Dibatag, also known as Clark gazelle, is a rare member of the gazelle family with a slender body, long legs, and a long thin neck. The body structure resembles that of gerenuk, but the two animals are quite different, even though they exist in the same geographic and habitat area and frequently interact. Dibatags are found mainly in Ethiopia particularly in the region of Ogaden and adjacent areas of central and northern Somali. The Dibatag inhabit semi-arid areas with dense to scattered thorn bush and plains with thicket or grassland. Habitat degradation, overhunting, armed conflicts, and droughts are some of the threats to the survival of the species.
The body length of Dibatag is within the range of 41-46 inches while the height ranges from 31-35 inches. The weight of a male Dibatag ranges from 44-77 pounds and that of the female ranges from 49-64 pounds. The head of the gazelle is small, flat, pointed, and wedge-shaped. It has large eyes and medium-sized ears. The mouth is small with the upper lip a bit longer. The length of the curved horn which is only found in males is within the range of 3.9 - 9.8 inches. The Dibatag has a brown, grayish color with ochre-like limbs and the under part, the cheek, and the rump have white stripes. The tail is black which is always held up during flight. The male and female Dibatag are quite distinct. The female tends to be smaller and hornless. The Dibatag has a typical lifespan of 10-12 years.
Dibatag is a diurnal animal which likes to graze in areas with waterless thornbush and consumes buds, leaves of evergreen trees, shoots and any green foliage. The animal at times stands on their hind legs while they support themselves with their forelimbs on the trees as browse. Dibatag can be a solitary animal or move in small herds of related animals. The males mark their territory with urine, feces, and secretion from the preorbital gland and defend their territory by sparring on any male which threatens to invade. The Dibatag is very alert and elusive animal. When they sense danger, they will hide and stand still behind the vegetation. It will take off in a slow and relaxed manner with the head held up and tail erect when fleeing from predators. The animal will gallop only when in real danger.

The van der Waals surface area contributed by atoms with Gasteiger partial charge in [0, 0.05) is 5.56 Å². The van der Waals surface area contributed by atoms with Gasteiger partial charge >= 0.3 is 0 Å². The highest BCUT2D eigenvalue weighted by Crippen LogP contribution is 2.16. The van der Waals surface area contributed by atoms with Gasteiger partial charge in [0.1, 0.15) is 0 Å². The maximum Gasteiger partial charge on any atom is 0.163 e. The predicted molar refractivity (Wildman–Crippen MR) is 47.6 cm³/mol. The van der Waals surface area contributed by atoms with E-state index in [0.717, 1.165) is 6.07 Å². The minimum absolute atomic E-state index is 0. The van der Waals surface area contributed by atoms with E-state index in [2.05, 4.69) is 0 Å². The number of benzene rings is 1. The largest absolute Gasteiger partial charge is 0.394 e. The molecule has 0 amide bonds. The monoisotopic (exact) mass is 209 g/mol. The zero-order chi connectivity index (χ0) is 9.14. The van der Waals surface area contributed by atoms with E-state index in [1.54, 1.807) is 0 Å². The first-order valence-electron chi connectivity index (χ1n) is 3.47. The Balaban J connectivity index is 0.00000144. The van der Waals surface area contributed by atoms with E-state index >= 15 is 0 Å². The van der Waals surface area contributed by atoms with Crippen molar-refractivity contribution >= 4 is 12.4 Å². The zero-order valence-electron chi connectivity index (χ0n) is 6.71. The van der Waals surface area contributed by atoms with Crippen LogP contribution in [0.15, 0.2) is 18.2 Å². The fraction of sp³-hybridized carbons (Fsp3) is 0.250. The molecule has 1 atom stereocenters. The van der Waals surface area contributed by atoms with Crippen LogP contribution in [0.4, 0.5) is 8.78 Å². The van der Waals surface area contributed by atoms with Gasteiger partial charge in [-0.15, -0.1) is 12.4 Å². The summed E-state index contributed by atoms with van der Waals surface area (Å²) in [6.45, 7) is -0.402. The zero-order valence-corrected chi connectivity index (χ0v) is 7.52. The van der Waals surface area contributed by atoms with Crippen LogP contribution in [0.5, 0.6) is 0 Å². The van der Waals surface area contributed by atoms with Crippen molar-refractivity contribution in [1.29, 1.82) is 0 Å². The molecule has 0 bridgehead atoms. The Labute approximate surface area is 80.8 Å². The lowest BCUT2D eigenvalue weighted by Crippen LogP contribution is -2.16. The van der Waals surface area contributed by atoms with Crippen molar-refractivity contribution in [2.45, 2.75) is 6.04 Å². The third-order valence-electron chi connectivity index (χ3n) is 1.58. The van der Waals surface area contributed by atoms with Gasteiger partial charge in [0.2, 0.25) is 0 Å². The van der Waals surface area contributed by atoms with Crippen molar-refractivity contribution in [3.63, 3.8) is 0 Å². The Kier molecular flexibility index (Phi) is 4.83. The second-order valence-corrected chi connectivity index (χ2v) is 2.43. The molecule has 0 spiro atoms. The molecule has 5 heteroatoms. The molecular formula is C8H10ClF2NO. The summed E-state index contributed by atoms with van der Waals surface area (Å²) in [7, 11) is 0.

The reproductive maturity age of both male and female Dibatag ranges from 12–18 months. The Dibatag, like other bovid species, are polygynous. During the mating season, the males mark their territories with urine, feces, and secretion from preorbital gland to warn off other males. The mating in Dibatag occurs in April and May and birth in October and November. The Dibatag has a gestation period roughly seven months, and the female gives birth to a single offspring.
ConservationThe population of the Dibatag in various habitats has been declining at an alarming rate over the years. Based on 1959 field data the population size of Dibatag was estimated at 12,000 individuals. After thirty years the population of the animals was estimated at only 4,000 individuals in Ethiopia while in Somali the number is still unknown. At this rate, Dibatag is an endangered species. The situation is attributed to habitat degradation through overgrazing, overhunting, drought, and political conflicts. At the moment there are no protected areas within the rangelands, and no Dibatag is held in captivity for protection purposes. Concerted efforts should be made to initiate conservation measures in rangelands, and mitigation measures against those factors affecting the species negatively are initiated.
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